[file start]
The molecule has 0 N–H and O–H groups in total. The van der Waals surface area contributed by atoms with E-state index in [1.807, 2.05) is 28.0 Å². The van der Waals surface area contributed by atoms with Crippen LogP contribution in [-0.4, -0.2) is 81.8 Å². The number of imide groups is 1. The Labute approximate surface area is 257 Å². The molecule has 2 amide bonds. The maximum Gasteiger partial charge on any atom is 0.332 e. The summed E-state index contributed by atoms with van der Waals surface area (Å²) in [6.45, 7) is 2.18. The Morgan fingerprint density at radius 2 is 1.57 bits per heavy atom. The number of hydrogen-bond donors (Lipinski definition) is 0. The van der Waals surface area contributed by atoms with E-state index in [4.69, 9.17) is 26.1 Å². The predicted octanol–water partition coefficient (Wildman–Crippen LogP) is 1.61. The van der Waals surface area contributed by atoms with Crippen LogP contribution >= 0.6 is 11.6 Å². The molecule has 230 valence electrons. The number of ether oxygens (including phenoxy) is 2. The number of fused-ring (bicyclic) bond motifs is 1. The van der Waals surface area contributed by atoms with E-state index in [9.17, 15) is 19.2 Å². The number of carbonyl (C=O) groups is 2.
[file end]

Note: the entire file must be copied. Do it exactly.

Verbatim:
The molecule has 0 N–H and O–H groups in total. The van der Waals surface area contributed by atoms with E-state index in [1.807, 2.05) is 28.0 Å². The van der Waals surface area contributed by atoms with Crippen LogP contribution in [-0.4, -0.2) is 81.8 Å². The number of imide groups is 1. The Labute approximate surface area is 257 Å². The molecule has 2 amide bonds. The maximum Gasteiger partial charge on any atom is 0.332 e. The summed E-state index contributed by atoms with van der Waals surface area (Å²) in [6.45, 7) is 2.18. The Morgan fingerprint density at radius 2 is 1.57 bits per heavy atom. The number of hydrogen-bond donors (Lipinski definition) is 0. The van der Waals surface area contributed by atoms with E-state index in [4.69, 9.17) is 26.1 Å². The predicted octanol–water partition coefficient (Wildman–Crippen LogP) is 1.61. The van der Waals surface area contributed by atoms with Crippen LogP contribution >= 0.6 is 11.6 Å². The molecule has 230 valence electrons. The number of ether oxygens (including phenoxy) is 2. The number of fused-ring (bicyclic) bond motifs is 1. The van der Waals surface area contributed by atoms with E-state index in [9.17, 15) is 19.2 Å². The number of carbonyl (C=O) groups is 2.